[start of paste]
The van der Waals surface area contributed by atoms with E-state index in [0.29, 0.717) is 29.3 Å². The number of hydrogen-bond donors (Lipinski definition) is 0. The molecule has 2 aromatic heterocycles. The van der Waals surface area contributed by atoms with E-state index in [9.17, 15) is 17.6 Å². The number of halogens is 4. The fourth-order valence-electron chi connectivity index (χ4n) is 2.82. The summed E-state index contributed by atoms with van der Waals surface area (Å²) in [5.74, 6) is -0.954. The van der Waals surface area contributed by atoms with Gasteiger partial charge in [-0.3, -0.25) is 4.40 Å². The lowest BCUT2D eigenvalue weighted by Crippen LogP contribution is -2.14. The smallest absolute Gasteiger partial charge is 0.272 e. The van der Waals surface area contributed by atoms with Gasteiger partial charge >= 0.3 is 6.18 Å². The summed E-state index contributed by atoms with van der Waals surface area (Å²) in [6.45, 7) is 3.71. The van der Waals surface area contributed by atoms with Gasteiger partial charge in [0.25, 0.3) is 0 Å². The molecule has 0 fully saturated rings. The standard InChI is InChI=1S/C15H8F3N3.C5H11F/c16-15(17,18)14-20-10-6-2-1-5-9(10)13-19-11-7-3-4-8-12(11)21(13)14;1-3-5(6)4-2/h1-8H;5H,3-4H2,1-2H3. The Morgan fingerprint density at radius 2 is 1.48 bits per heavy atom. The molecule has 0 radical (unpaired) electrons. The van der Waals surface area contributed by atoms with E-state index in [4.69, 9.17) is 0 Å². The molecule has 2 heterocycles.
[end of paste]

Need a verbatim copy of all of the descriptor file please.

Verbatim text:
The van der Waals surface area contributed by atoms with E-state index in [0.29, 0.717) is 29.3 Å². The number of hydrogen-bond donors (Lipinski definition) is 0. The molecule has 2 aromatic heterocycles. The van der Waals surface area contributed by atoms with E-state index in [9.17, 15) is 17.6 Å². The number of halogens is 4. The fourth-order valence-electron chi connectivity index (χ4n) is 2.82. The summed E-state index contributed by atoms with van der Waals surface area (Å²) in [5.74, 6) is -0.954. The van der Waals surface area contributed by atoms with Gasteiger partial charge in [-0.3, -0.25) is 4.40 Å². The lowest BCUT2D eigenvalue weighted by Crippen LogP contribution is -2.14. The smallest absolute Gasteiger partial charge is 0.272 e. The van der Waals surface area contributed by atoms with Gasteiger partial charge >= 0.3 is 6.18 Å². The summed E-state index contributed by atoms with van der Waals surface area (Å²) in [6.45, 7) is 3.71. The van der Waals surface area contributed by atoms with Gasteiger partial charge in [0.25, 0.3) is 0 Å². The molecule has 0 fully saturated rings. The standard InChI is InChI=1S/C15H8F3N3.C5H11F/c16-15(17,18)14-20-10-6-2-1-5-9(10)13-19-11-7-3-4-8-12(11)21(13)14;1-3-5(6)4-2/h1-8H;5H,3-4H2,1-2H3. The Morgan fingerprint density at radius 2 is 1.48 bits per heavy atom. The molecule has 0 radical (unpaired) electrons. The van der Waals surface area contributed by atoms with E-state index in [4.69, 9.17) is 0 Å². The molecule has 2 heterocycles.